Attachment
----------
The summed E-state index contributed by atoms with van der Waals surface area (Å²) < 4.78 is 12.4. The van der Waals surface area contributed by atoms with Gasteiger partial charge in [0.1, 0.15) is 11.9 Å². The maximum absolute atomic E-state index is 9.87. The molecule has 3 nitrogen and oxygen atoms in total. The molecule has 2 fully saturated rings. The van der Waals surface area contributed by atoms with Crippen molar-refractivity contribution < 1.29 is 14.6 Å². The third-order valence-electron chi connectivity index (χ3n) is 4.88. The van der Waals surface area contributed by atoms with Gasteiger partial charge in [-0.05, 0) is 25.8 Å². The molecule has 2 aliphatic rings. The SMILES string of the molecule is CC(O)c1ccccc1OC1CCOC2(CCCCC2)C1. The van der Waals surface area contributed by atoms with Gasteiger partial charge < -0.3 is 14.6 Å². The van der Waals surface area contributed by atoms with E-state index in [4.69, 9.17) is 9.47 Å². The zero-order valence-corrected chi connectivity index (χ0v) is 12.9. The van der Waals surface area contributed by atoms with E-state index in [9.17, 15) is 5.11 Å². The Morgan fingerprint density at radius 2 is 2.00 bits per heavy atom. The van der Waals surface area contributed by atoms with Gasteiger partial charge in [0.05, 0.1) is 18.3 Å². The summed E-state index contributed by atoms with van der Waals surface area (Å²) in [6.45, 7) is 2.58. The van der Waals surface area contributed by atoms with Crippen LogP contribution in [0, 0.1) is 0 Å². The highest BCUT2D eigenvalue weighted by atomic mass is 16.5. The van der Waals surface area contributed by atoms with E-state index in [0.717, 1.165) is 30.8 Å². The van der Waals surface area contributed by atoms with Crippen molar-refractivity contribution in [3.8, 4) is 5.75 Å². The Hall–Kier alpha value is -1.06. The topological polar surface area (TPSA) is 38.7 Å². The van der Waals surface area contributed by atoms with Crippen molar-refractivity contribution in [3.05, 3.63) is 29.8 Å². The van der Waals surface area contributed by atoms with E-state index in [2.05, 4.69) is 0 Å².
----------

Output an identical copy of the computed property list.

The summed E-state index contributed by atoms with van der Waals surface area (Å²) < 4.78 is 12.4. The van der Waals surface area contributed by atoms with Gasteiger partial charge in [0.1, 0.15) is 11.9 Å². The maximum absolute atomic E-state index is 9.87. The molecule has 3 nitrogen and oxygen atoms in total. The molecule has 2 fully saturated rings. The van der Waals surface area contributed by atoms with Crippen molar-refractivity contribution < 1.29 is 14.6 Å². The third-order valence-electron chi connectivity index (χ3n) is 4.88. The van der Waals surface area contributed by atoms with Gasteiger partial charge in [-0.05, 0) is 25.8 Å². The molecule has 2 aliphatic rings. The SMILES string of the molecule is CC(O)c1ccccc1OC1CCOC2(CCCCC2)C1. The van der Waals surface area contributed by atoms with Gasteiger partial charge < -0.3 is 14.6 Å². The van der Waals surface area contributed by atoms with E-state index in [4.69, 9.17) is 9.47 Å². The zero-order valence-corrected chi connectivity index (χ0v) is 12.9. The van der Waals surface area contributed by atoms with E-state index in [9.17, 15) is 5.11 Å². The Morgan fingerprint density at radius 2 is 2.00 bits per heavy atom. The van der Waals surface area contributed by atoms with Gasteiger partial charge in [0.05, 0.1) is 18.3 Å². The summed E-state index contributed by atoms with van der Waals surface area (Å²) in [6.45, 7) is 2.58. The van der Waals surface area contributed by atoms with Crippen LogP contribution in [0, 0.1) is 0 Å². The highest BCUT2D eigenvalue weighted by atomic mass is 16.5. The van der Waals surface area contributed by atoms with E-state index in [0.717, 1.165) is 30.8 Å². The van der Waals surface area contributed by atoms with Crippen molar-refractivity contribution in [3.8, 4) is 5.75 Å². The Hall–Kier alpha value is -1.06. The topological polar surface area (TPSA) is 38.7 Å². The van der Waals surface area contributed by atoms with Crippen molar-refractivity contribution in [3.05, 3.63) is 29.8 Å². The van der Waals surface area contributed by atoms with E-state index in [2.05, 4.69) is 0 Å².